Echoes of a Storyteller
For over a thousand years, the people of Kyrgyzstan have maintained their history and tradition through an epic poem. The epic, called Manas, is passed orally from generation to generation by designated poem tellers known as Manaschis. Residual Soviet…
For over a thousand years, the people of Kyrgyzstan have maintained their history and tradition through an epic poem. The epic, called Manas, is passed orally from generation to generation by designated poem tellers known as Manaschis. Residual Soviet influence and the continuing presence of Islam, pervasive in Kyrgyzstan's past century, complicate the once spiritual and ubiquitous power of Manas. The role of the Manaschi is now reconciled within a culture shaped by its Muslim population, estimated at over 75%, and by its role in the Soviet Union.
Our feature-length documentary will follow two Manaschis, one a young boy and the other an elderly man. Their relationship with one another, as teacher and student, conveys the lingering legacy of Manas in Kyrgyz culture today. They are two Manaschis at different ends of their careers; equally significant, they are two Kyrgyz who grew up in different societies and with different perspectives on their culture. Their polemic perspectives provide insight to the tremendous transitions of Kyrgyz life in the past fifty years.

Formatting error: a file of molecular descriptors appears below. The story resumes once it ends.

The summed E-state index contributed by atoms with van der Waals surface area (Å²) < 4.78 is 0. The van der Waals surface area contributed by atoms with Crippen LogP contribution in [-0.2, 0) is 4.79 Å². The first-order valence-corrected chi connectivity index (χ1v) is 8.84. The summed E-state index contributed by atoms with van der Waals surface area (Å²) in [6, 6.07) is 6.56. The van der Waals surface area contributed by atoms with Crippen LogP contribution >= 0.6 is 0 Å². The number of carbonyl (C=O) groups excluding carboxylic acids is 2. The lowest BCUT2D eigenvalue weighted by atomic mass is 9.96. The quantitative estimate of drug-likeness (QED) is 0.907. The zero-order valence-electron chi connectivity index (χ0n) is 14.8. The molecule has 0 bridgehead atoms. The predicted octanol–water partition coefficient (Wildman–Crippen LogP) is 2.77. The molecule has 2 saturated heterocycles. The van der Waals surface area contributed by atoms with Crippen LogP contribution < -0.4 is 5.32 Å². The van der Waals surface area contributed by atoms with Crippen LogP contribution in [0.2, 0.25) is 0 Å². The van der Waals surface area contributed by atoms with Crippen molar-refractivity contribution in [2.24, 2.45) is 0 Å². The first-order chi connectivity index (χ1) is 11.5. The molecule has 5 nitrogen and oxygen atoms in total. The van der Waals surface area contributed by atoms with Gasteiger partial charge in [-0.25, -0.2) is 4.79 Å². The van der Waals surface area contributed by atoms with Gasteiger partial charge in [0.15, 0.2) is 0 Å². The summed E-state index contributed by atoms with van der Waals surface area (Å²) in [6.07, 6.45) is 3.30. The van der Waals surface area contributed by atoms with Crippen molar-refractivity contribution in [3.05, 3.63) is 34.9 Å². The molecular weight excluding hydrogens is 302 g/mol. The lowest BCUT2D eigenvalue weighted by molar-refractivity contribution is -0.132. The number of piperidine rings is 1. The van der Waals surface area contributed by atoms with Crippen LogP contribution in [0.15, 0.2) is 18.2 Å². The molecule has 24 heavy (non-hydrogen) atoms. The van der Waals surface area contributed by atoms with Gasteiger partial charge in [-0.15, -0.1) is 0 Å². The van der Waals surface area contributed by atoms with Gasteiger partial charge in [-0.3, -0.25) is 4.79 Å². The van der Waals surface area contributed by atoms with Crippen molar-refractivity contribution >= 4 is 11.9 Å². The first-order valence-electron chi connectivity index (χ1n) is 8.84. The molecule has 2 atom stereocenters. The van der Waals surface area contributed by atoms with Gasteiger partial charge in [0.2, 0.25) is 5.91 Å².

Interviews with various figures--from government officials to historians to artists and musicians and other Manaschis--will supplement the central storyline and provide more authoritative insight to the epic poem and its significance. For some, the Manaschi is still the defining role within Kyrgyz culture. For others, many of whom grew up speaking Russian or reading the Koran, a Manaschi is no more than a figure of the past. Still, the poem and its teller, as well as the ways it reveals a larger story within a Central Asian society, provides a unique and little known subject for documentary film.
With over 130 hours of raw footage (between two cameras) and a collection of archival footage—from television programs to Soviet films—which we attained the rights to while in Kyrgyzstan, we are confident that our documentary will tell this story in the manner it deserves.